Bruce Campbell, program director for the CGIAR Research Program on Climate Change, addresses the Crawford Fund Annual Conference. Photo by: Lisa Cornish / Devex

So far, 650,000 farmers in sub-Saharan Africa have received insurance to support agricultural production. But Campbell said to make an impact on food production and the environment, this needs to reach tens of millions of farmers. “None of this will happen without the right policies and institutions,” Campbell warned.

Ajay Mathur, director-general of The Energy and Resources Institute, also discussed the critical need to incentivize sustainable practices.

In India, the green revolution was incentivized in part by charging nothing for electricity used to pump water onto crops. But this led to overwatering and increasing emissions.

Using renewable energy to pump water as well as to support other functions could help, Mathur said, suggesting a solar power model where farmers have the option to sell energy back into a local grid and would therefore question whether they should pump more water or sell energy to their neighbors.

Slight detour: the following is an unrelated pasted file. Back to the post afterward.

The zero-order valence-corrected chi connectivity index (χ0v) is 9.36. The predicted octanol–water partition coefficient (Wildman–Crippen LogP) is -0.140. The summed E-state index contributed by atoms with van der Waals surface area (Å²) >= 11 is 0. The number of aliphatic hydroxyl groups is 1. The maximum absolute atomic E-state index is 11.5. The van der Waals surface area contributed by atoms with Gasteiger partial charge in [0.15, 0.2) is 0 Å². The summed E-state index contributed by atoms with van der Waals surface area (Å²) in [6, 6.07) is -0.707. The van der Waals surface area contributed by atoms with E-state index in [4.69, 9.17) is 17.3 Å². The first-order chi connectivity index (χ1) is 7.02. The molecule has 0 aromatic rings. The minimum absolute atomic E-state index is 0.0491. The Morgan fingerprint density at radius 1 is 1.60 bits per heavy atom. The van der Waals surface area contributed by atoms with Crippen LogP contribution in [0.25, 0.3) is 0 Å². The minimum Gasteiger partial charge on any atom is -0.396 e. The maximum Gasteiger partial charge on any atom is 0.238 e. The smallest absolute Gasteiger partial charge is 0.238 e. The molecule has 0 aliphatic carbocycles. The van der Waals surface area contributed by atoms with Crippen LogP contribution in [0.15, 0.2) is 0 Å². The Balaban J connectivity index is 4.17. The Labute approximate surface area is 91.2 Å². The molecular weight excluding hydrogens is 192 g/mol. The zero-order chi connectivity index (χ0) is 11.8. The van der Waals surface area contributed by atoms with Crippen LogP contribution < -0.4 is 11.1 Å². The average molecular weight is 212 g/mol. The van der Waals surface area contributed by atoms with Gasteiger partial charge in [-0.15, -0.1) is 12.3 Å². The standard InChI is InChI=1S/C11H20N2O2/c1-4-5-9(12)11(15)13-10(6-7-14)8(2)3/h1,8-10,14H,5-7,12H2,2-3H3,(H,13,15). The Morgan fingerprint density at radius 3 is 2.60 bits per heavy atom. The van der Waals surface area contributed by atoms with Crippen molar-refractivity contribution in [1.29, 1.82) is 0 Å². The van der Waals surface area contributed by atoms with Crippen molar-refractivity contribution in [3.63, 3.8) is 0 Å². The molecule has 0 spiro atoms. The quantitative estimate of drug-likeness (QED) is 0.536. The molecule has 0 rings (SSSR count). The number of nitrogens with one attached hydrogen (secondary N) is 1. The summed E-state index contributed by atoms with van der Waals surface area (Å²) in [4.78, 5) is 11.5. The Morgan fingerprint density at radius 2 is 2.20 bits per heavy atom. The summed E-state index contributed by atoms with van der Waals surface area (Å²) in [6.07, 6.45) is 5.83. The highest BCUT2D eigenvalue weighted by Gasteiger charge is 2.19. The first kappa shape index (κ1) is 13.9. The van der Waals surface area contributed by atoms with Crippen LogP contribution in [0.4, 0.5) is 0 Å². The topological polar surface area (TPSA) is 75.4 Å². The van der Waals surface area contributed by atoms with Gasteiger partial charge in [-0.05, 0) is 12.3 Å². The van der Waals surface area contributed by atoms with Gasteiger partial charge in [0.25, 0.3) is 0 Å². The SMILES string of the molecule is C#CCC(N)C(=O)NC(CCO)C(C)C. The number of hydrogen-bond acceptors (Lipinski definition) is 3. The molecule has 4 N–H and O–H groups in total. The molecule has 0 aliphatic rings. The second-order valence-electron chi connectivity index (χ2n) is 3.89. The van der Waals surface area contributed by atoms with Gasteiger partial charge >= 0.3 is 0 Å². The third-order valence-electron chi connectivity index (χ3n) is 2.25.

“What it needs is the right business models, and the right kinds of loans that banks can provide,” he said. “It’s not a matter of subsidies, it’s a matter or re-orienting financial flows into this sector.”

But a business model still needs to be developed to make solar power and renewable energy the more viable solution for farmers.

Developing tailored policies and incentives for farmers

Jim Woodhill, food systems advisor for the Sustainable Development Investment Portfolio with the Australian Department of Foreign Affairs and Trade, explained that on current trajectories demand for food globally will be up 70% by 2050. This means a 28% increase in demand for water, and a 38% increase in demand for energy.